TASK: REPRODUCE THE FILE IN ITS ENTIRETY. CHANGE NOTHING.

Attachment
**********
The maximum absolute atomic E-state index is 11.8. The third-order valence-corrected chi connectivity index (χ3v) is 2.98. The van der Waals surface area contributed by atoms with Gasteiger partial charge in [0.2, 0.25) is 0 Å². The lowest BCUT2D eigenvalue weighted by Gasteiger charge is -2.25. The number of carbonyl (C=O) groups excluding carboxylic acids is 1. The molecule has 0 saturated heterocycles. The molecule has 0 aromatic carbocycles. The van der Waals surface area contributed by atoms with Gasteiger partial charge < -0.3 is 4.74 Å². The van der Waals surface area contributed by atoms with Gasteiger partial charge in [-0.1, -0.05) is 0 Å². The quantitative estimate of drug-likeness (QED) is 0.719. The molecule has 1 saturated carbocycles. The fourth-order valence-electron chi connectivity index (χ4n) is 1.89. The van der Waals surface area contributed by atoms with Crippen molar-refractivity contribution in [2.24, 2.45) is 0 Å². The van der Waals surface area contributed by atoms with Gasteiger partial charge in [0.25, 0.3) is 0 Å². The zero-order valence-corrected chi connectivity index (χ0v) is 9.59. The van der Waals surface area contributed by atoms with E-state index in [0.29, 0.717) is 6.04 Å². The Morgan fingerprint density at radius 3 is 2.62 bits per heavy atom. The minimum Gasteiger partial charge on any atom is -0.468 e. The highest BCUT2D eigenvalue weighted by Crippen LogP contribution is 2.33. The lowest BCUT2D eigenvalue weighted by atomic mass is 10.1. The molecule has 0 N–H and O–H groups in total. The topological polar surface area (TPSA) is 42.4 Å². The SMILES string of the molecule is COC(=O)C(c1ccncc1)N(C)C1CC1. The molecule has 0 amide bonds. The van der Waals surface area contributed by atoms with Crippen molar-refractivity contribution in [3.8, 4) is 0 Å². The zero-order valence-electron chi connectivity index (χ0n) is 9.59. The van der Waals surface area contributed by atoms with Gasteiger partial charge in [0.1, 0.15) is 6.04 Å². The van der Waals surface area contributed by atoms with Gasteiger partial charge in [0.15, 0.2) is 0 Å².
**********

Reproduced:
The maximum absolute atomic E-state index is 11.8. The third-order valence-corrected chi connectivity index (χ3v) is 2.98. The van der Waals surface area contributed by atoms with Gasteiger partial charge in [0.2, 0.25) is 0 Å². The lowest BCUT2D eigenvalue weighted by Gasteiger charge is -2.25. The number of carbonyl (C=O) groups excluding carboxylic acids is 1. The molecule has 0 saturated heterocycles. The molecule has 0 aromatic carbocycles. The van der Waals surface area contributed by atoms with Gasteiger partial charge < -0.3 is 4.74 Å². The van der Waals surface area contributed by atoms with Gasteiger partial charge in [-0.1, -0.05) is 0 Å². The quantitative estimate of drug-likeness (QED) is 0.719. The molecule has 1 saturated carbocycles. The fourth-order valence-electron chi connectivity index (χ4n) is 1.89. The van der Waals surface area contributed by atoms with Crippen molar-refractivity contribution in [2.24, 2.45) is 0 Å². The van der Waals surface area contributed by atoms with Gasteiger partial charge in [0.25, 0.3) is 0 Å². The zero-order valence-corrected chi connectivity index (χ0v) is 9.59. The van der Waals surface area contributed by atoms with E-state index in [0.29, 0.717) is 6.04 Å². The Morgan fingerprint density at radius 3 is 2.62 bits per heavy atom. The minimum Gasteiger partial charge on any atom is -0.468 e. The highest BCUT2D eigenvalue weighted by Crippen LogP contribution is 2.33. The lowest BCUT2D eigenvalue weighted by atomic mass is 10.1. The molecule has 0 N–H and O–H groups in total. The topological polar surface area (TPSA) is 42.4 Å². The SMILES string of the molecule is COC(=O)C(c1ccncc1)N(C)C1CC1. The molecule has 0 amide bonds. The van der Waals surface area contributed by atoms with Crippen molar-refractivity contribution in [3.8, 4) is 0 Å². The zero-order valence-electron chi connectivity index (χ0n) is 9.59. The van der Waals surface area contributed by atoms with Gasteiger partial charge in [0.1, 0.15) is 6.04 Å². The van der Waals surface area contributed by atoms with Gasteiger partial charge in [0.15, 0.2) is 0 Å².